In over two year of blogging, this is the second time I’ve written a post that has nothing to do with OCD:
It’s happened for twenty-five years now and I’m still caught off-guard. March rolls around, and as it gets underway, a sadness and uneasiness envelop me. Something is wrong; things are not as they should be. A short pause and it’s all clear. Of course, it’s March again.
My daughter Leah would have been twenty-five years old this month. She was born prematurely, fought like crazy to live, and suffered. She died in my arms on Mother’s Day at the age of six weeks. Never in my life had I experienced such profound loss. Intense grief seared through me, tearing my heart apart and bruising my soul.
When someone you love passes away, everyone tells you to cherish the good memories, but honestly, there are no good memories. However, there are lessons:
The first one that likely comes to everyone’s mind is that you truly appreciate what’s important in life when something like this occurs. While this is true, I have to admit I already had my priorities in order before Leah was born. I didn’t need a crisis to set me straight. My family and loved ones always came first. I knew what mattered. Her life and death just confirmed it.
Life is not fair. While I certainly was aware of this at some level, on another level I actually believed if I did everything right (throughout my pregnancy, for example) then all would be well. Those women whose babies were in the NICU? They probably didn’t take care of themselves in some way, shape, or form. I’ll cut myself some slack as I was very young. Needless to say, this old belief of mine has been blown out of the water more times than I can count. I no longer judge others.
Time really is precious. Books have been written on different parenting techniques, and how we can do right by our children. To me, it’s quite simple. Just be there. Give them your time. Give them you. Because at the end of the day, none of us knows what tomorrow will bring.
We need each other. Genuine concern from the doctors and nurses who cared for Leah made the unbearable bearable. The support and love of my parents and immediate family kept me away from that edge I was so dangerously close to. Friends who continued to call even when I could not bring myself to talk to them let me know I was in their hearts. I learned the worst thing you can do when someone is hurting is stay away. I don’t care how uncomfortable the situation might be; we need to show each other we care. Call, send a note, drop by with food, flowers, a hug. You don’t know what to say? Don’t say anything. Words are overrated anyway. Just be there.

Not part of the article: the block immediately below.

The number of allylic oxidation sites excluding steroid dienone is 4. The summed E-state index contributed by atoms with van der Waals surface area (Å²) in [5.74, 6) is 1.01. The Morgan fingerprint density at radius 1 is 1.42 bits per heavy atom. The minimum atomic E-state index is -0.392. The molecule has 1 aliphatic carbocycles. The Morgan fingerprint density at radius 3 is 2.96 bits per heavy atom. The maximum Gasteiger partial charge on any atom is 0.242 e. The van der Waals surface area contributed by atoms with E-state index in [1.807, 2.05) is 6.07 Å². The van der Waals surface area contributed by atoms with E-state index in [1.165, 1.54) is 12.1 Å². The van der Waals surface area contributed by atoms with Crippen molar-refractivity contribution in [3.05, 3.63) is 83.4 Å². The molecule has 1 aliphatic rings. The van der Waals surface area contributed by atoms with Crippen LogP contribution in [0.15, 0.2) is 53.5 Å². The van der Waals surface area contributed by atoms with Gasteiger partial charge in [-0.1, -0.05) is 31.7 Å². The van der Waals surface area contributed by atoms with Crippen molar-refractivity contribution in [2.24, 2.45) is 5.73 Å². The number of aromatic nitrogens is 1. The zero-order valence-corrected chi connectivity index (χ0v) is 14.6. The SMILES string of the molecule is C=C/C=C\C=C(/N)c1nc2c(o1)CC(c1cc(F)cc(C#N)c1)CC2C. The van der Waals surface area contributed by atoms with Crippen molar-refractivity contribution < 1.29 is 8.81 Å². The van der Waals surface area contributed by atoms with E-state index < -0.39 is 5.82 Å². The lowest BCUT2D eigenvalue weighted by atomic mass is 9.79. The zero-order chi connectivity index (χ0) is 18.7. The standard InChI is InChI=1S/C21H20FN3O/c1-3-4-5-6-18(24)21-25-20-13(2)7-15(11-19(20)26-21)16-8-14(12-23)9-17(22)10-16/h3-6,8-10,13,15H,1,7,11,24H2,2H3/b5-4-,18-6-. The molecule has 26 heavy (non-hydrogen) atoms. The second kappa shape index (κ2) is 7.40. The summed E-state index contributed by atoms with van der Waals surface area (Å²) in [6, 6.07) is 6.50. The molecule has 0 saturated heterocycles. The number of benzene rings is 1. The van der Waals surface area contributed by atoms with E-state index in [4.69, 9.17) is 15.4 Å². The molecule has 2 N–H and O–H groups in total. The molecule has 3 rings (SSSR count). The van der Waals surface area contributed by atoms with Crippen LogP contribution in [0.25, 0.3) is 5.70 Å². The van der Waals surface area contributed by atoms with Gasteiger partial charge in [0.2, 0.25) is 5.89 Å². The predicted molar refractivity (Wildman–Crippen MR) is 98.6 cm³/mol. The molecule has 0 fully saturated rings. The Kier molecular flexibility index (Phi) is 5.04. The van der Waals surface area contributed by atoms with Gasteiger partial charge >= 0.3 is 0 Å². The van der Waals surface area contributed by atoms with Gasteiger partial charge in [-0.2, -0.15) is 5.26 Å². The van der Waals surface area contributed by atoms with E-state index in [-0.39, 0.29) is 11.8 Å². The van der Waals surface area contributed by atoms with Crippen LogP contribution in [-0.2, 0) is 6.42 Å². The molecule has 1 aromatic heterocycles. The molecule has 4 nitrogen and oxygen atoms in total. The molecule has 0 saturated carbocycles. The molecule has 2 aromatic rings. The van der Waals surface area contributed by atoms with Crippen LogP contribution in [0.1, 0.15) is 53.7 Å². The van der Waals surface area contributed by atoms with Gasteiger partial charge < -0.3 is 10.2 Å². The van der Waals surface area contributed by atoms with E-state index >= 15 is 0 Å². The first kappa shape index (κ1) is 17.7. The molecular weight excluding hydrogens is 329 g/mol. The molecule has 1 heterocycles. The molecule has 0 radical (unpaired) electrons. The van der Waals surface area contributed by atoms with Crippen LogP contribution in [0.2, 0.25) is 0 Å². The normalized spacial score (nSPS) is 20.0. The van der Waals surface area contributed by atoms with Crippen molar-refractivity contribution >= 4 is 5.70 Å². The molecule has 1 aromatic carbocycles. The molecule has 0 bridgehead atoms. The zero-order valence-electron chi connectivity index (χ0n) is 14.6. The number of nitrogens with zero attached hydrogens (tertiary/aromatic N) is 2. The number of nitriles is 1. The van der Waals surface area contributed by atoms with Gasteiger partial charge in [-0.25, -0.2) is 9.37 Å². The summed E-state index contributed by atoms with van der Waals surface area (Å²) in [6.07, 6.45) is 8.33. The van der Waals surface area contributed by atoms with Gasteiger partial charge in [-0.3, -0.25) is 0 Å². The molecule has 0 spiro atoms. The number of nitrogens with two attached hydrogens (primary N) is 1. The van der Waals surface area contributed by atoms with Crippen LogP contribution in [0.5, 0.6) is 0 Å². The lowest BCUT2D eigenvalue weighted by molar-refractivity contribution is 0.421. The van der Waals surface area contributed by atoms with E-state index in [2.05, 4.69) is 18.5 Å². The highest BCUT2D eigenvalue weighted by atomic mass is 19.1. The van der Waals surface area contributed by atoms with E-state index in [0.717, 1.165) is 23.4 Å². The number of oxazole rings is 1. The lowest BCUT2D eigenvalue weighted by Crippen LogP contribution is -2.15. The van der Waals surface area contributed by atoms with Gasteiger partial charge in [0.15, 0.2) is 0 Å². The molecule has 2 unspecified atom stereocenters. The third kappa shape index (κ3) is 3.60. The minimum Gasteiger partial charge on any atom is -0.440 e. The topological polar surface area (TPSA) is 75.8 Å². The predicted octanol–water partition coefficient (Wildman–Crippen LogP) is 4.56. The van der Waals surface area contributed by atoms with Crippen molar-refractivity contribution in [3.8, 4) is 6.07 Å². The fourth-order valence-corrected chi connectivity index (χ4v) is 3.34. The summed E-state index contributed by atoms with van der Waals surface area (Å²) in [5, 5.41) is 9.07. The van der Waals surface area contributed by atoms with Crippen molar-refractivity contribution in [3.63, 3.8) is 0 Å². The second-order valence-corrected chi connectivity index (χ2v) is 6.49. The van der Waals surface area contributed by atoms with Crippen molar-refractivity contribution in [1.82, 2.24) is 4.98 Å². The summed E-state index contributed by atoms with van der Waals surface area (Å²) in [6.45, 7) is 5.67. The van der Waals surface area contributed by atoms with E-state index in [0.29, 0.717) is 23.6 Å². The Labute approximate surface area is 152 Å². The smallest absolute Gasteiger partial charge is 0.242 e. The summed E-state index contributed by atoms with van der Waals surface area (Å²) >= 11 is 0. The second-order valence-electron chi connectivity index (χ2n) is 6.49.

Don’t underestimate the mother-child bond. There were many times during our six week ordeal that the only place I found comfort was by Leah’s side. I was rarely allowed to hold her, but I always felt her love and spirit. Her strength and courage were palpable, and I knew when she was fighting with every ounce of her being to survive. I also knew, before anyone else, when she could fight no more.
Don’t underestimate children. My not yet three-year-old daughter took in what she could, which was a lot. What she lacked in understanding, she made up in empathy. After Leah died, she gave me a long hug, and then kissed me on the cheek. “That’s from Leah,” she said simply.
Don’t underestimate husbands. I already knew I had a gem, but I’m talking fifty carat diamond here. He took care of me, never once criticizing my inability to keep it all together at times. He loved me, understood me, and allowed me to feel whatever I was feeling, never judging. He kept our family afloat while also juggling work obligations. With the patience of a saint, he became the family spokesman, updating everyone on Leah’s daily ordeals, which were many. He was suffering deeply too; he just never let on.
Life goes on. I consider myself lucky, as over time my heartbreak evolved into acceptance. I was able to move on from my grief, though a part of me is gone forever. My husband and I took a leap of faith, and after nine months clouded with fear, found joy again: Our son Dan was born one year after Leah died. Our youngest daughter arrived four years later. Our family of five was complete…almost.
She’s always missing. I think of Leah every day, yet it has taken me twenty-five years to be able to write about her. I often wonder what might have been. Her short life, filled with lessons and love, shaped my own life in countless ways. Though she lived for only six weeks, Leah will be with me always.